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    Ancient greek colony

    Magna Grecia

    Magna Grecia is the name given in Classical Antiquity (specifically, from the 8th century BC) to the territory occupied by Greek settlers in the southern area of the Italian peninsula.

    In the cities of Magna Grecia, commerce, agriculture and crafts developed immediately. From the beginning, trade was an excellent channel of exchange with the Greeks of the metropolis who imported things like wheat and manufactured products, through literary works, marble, etc. The colonists also came into contact with the Carthaginians, although they turned out to be fearsome enemies.

    Art, literature and philosophy from the motherland Greece decisively influenced the life of the colony. So much so, that in Magna Grecia a great of importance was given to culture. So much that the colony reached a level of engineering, education and culture equal to the homeland. The hellenic settlers having subdued the indigenous people, established libraries and study centers to train the most skilled philosophers, writers, mathematicians and physicians.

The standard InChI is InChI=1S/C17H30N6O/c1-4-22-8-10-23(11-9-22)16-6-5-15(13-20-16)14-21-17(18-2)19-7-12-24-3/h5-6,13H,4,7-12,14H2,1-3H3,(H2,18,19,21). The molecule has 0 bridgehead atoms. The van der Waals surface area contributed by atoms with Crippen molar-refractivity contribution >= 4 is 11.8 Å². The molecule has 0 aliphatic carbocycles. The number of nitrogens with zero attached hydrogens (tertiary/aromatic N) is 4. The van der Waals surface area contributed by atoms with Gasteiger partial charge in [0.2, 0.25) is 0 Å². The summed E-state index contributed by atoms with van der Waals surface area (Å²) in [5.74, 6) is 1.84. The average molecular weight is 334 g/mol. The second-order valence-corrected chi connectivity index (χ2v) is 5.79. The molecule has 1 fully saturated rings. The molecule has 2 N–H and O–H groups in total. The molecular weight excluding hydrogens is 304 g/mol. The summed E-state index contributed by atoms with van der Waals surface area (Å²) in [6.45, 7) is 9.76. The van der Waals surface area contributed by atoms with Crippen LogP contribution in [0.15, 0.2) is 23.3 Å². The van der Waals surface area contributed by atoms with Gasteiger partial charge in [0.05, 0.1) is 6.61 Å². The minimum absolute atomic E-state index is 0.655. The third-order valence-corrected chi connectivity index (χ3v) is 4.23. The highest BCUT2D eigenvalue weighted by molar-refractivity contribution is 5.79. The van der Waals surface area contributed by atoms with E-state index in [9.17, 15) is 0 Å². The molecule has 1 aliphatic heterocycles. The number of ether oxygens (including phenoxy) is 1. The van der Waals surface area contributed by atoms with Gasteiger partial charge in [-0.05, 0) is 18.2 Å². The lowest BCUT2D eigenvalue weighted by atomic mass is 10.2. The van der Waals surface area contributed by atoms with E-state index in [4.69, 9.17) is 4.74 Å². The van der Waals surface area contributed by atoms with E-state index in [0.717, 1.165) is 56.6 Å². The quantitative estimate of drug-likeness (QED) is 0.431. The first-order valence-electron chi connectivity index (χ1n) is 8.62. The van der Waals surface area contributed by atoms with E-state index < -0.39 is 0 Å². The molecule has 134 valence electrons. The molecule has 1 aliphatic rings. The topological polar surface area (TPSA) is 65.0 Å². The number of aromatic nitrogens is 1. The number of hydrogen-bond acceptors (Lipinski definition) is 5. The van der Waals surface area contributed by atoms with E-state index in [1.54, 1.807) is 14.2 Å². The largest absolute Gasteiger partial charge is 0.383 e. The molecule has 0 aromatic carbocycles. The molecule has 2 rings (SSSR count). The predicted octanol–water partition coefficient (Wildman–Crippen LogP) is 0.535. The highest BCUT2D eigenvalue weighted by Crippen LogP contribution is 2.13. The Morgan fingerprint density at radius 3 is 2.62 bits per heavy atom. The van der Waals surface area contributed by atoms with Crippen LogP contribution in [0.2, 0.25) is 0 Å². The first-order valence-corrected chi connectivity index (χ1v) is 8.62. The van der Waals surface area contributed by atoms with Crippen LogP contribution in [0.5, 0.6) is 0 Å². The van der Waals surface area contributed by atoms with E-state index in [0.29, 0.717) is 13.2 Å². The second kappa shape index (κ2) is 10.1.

Crotone was one of the colonies of Magna Grecia. It was founded by the achaeans between 740 BC and 718 BC, in the first period of thr first messinian war, in a place between the mouth of the Esaro river and the Lacinio promontory. In this place the temple of Hera Lacinia was raised, which was used as a sanctuary, bank, information desk and refreshment and rest center for sailors. The achaeans, founders of the city, were attracted by a charming place and by the certainty of being able to find good luck there.

    Therefore, Crotone became a Polis, perfectly organized following the order and tradition of the hellenic institutions. Its territory also included a cape, which formed a double port and was the only refuge for ships traveling from Taranto to Reggio and vice versa. The city in the 6th century was already known for its healthy climate, for the fertility of its land, the beauty of its women and the exceptionality of its doctors (among them Democedes, who became the personal physician of the persian emperor Darius), as well as the strength of its athletes (among which stands out Milón, several times winner in the Olympic Games).

    The arrival of Pythagoras benefited the prosperity of Crotone’s althletics, since the doctrine of the great philosopher gave special relevance to the health of the body. In Crotone, Pythagoras founded the Pythagorean School through which he instructed young people in music, philosophy and, of course, mathematics.